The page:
And that, leads us to why classical education is the best way to educate students in the fields of math and science, ultimately leading to math/science innovation and advancement.
Classical education teaches students how to learn. Traditional education teaches students what to learn. Traditional schooling stresses passing tests, retaining compartmentalized information in the form of disjointed classes, and simply putting the information back out in testing formats.
Classical education teaches students to integrate fields of knowledge, to think in flexible, integrative, and creative ways, within all subject matters. Therefore, what is being taught in one subject area absolutely matters to what is being taught in another, and students must learn to see those connections. Classical education purposefully and consistently connects academic disciplines and forces students to make bridges in their knowledge. This is the greatest difference between classical education and traditional education.
Producing students who are innovators is not simply about providing "better" quality and quantity in our math and science programs. Instead, it's about re-thinking how we educate students overall.
It's a matter of restructuring how we approach and teach all our subjects, from the liberal arts to math, science and engineering. It means focusing as much on teaching how to combine those fields of knowledge and how to think in flexible, integrative, and creative ways, as we do on the subject matter itself.
STEM is a marketing tool more than anything. Jobs in the "STEM" field actually require resilient, problem solving thinkers, which is what classical education seeks to produce. STEM programs are simply compartmentalizing math and science. True entrepreneurs and science/math advancement happens when connections are made. Traditional, disjointed approaches to math and science don’t make connections. If you can’t make connections, think, and apply, you can't make math and science advancements.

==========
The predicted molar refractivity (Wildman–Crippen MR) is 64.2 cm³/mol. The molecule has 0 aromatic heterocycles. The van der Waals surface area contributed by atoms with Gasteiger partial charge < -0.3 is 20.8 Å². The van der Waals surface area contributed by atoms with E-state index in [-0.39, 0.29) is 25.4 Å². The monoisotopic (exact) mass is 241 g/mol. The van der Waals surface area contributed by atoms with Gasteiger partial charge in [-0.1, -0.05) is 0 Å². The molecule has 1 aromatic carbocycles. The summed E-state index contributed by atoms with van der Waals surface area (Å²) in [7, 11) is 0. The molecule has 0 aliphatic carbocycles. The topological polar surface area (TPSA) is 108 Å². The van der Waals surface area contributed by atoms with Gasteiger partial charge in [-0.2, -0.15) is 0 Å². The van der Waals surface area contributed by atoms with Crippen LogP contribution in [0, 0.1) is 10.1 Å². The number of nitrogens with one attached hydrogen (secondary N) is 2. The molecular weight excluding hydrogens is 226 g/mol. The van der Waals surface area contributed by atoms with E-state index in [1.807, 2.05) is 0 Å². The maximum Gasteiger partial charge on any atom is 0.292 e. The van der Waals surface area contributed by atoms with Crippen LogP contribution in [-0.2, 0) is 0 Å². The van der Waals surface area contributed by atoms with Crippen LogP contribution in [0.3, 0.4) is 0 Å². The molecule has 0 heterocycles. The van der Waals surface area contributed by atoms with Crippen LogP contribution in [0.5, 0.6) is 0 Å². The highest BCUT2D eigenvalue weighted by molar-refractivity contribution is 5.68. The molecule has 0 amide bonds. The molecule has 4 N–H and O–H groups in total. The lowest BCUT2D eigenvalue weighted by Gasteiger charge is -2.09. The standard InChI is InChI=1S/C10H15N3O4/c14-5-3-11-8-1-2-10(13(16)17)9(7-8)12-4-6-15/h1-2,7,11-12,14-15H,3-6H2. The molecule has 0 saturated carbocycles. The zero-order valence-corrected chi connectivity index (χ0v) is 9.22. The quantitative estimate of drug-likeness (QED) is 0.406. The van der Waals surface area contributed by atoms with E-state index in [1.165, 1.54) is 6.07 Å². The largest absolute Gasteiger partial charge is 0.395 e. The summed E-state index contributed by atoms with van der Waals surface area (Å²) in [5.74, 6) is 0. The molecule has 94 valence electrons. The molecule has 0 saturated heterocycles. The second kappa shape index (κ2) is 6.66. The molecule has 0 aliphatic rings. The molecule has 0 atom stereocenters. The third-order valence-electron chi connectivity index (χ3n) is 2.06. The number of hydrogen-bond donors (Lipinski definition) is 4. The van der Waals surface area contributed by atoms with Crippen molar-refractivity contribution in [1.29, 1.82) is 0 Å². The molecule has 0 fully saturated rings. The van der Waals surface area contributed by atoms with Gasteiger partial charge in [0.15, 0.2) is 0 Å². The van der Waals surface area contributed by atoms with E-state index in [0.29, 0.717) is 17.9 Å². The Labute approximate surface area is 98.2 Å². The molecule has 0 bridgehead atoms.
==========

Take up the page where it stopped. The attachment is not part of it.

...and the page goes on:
Out of all the job fields, the science and math fields are quickly changing with every single year. Attempting to teach to this in compartmentalized programs like STEM is counterproductive, just like teaching to a test is counterproductive. If we are seeking to produce students who are learning and memorizing math and science in STEM programs that will become quickly obsolete by the time they are going to get a job or attend college, it is useless. Students need the flexibility to think differently, to make connections across all academic disciplines, and they need the resiliency to know they can tackle any tough thing that comes their way. This is how true advancement in the math and science fields happen, and this is the backbone of classical education.
How do you know your child is getting the best education for math and science advancement? Give them a classical education that teaches them to think, and to deeply and effectively collaborate and make connections. So while we absolutely believe our math and science courses are important, we believe our ability to produce thinkers who can apply, make multi-disciplinary connections, and therefore become innovators, is the most important type of education we can give students.
Here at the Academy, our school uses one of the top gifted math programs in preparations for our higher-level high school mathematics courses. Our teachers go through extensive math training and are committed to fostering math language and math thinkers in our students. Our math curriculum doesn't let students get away with memorizing algorithms and using tips and tricks to solve problems. Students have to think the problems through, use multi-disciplinary knowledge, and think through what is really going on in order to solve problems. This is mathematical thinking and this provides a solid foundation on which to grow and prepare the way for math and science advancement.